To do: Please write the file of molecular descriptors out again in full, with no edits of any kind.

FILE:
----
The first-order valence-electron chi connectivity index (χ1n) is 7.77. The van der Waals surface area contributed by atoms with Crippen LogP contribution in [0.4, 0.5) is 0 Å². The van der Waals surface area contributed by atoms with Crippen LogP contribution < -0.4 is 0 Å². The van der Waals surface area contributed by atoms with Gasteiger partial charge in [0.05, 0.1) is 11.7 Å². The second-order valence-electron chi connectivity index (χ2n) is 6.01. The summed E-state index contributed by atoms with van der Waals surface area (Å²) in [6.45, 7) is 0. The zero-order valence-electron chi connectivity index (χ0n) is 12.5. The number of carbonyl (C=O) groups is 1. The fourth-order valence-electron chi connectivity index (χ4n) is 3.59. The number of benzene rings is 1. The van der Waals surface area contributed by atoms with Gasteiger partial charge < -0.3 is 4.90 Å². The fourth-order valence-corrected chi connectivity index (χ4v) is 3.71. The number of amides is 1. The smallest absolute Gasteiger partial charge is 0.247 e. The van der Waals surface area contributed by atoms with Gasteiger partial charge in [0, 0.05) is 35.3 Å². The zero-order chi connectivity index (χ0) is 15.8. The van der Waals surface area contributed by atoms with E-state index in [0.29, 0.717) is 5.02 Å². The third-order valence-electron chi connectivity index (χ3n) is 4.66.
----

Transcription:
The first-order valence-electron chi connectivity index (χ1n) is 7.77. The van der Waals surface area contributed by atoms with Crippen LogP contribution in [0.4, 0.5) is 0 Å². The van der Waals surface area contributed by atoms with Crippen LogP contribution < -0.4 is 0 Å². The van der Waals surface area contributed by atoms with Gasteiger partial charge in [0.05, 0.1) is 11.7 Å². The second-order valence-electron chi connectivity index (χ2n) is 6.01. The summed E-state index contributed by atoms with van der Waals surface area (Å²) in [6.45, 7) is 0. The zero-order valence-electron chi connectivity index (χ0n) is 12.5. The number of carbonyl (C=O) groups is 1. The fourth-order valence-electron chi connectivity index (χ4n) is 3.59. The number of benzene rings is 1. The van der Waals surface area contributed by atoms with Gasteiger partial charge < -0.3 is 4.90 Å². The fourth-order valence-corrected chi connectivity index (χ4v) is 3.71. The number of amides is 1. The smallest absolute Gasteiger partial charge is 0.247 e. The van der Waals surface area contributed by atoms with Gasteiger partial charge in [0, 0.05) is 35.3 Å². The zero-order chi connectivity index (χ0) is 15.8. The van der Waals surface area contributed by atoms with E-state index in [0.29, 0.717) is 5.02 Å². The third-order valence-electron chi connectivity index (χ3n) is 4.66.